“The patient will never care how much you know, until they know how much you care.”
Terry Canale (6)
A recent article reviewing the literature on doctor-patient communication states that patient surveys consistently show that they want better communication with their doctors. Effective doctor-patient communication is determined by the doctors’ “bedside manner”, which patients judge to be a major indicator of their doctor’s general competence. It has also been observed that doctors at times avoid discussion of the social and emotional impact of their patients’ problems, because of their own distress or because they did not have time to do so. Failure to have a holistic approach to health care may result in patients being reluctant to disclose problems which affect their adherence to care, their timely presentation to the doctor and possibly drive them to seek alternative medicine. (7)
The healing power of communication
On the other hand, compassionate and effective communication may in itself be healing and the potential power in the doctor/ patient relationship should not be underestimated. Patients see doctors, in particular their primary care physician, as being not only the one who diagnoses and treats their illness but their primary source of emotional support. Good doctor-patient communication has the potential to help regulate patient’s emotions, facilitate comprehensive medical information and allow for better identification of patients’ needs, perceptions and expectations. Patients are more likely to adhere to treatment and a shared decision on the nature of treatment is strongly associated with recovery. Patients, among other things, report an increased sense of control, better ability to tolerate pain, faster recovery from illness, decreased tumour growth, enhanced psychological adjustment and better mental health. All of which improve the patient’s experience of health care and improve physician satisfaction.(7)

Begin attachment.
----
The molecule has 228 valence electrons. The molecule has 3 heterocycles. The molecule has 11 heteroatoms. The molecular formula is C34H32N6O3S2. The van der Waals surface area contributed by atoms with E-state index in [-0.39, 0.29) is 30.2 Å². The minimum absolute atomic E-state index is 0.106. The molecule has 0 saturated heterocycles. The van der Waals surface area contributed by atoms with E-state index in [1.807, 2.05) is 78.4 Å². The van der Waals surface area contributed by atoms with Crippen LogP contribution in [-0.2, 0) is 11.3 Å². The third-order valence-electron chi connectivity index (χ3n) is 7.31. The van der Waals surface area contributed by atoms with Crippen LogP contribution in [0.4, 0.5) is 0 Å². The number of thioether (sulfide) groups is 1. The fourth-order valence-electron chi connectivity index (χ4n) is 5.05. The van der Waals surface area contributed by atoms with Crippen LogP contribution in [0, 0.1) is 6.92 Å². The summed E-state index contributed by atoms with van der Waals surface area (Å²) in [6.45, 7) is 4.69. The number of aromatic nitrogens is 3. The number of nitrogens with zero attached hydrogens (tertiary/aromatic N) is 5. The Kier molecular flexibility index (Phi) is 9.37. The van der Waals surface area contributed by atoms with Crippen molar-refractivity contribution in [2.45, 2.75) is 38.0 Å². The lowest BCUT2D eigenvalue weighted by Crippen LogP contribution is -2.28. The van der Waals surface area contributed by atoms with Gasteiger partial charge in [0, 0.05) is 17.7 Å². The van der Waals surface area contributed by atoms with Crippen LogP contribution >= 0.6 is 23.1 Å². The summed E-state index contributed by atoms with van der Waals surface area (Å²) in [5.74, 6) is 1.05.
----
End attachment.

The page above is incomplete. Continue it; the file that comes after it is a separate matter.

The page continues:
We know, for instance, that in the care of patients with chronic diseases in the general practice and other clinical settings, continuity of physician care improves not only patient well-being and satisfaction with their care. When a doctor knows their patient well, knows who they are beyond their illness, knows their family and their community, they are better able to support them to make the decisions about their healthcare which are right for them, and patients are more likely to adhere to treatment if they believe their clinician values and cares about them. We know that patients value doctors who will listen to them so that they feel heard and understood.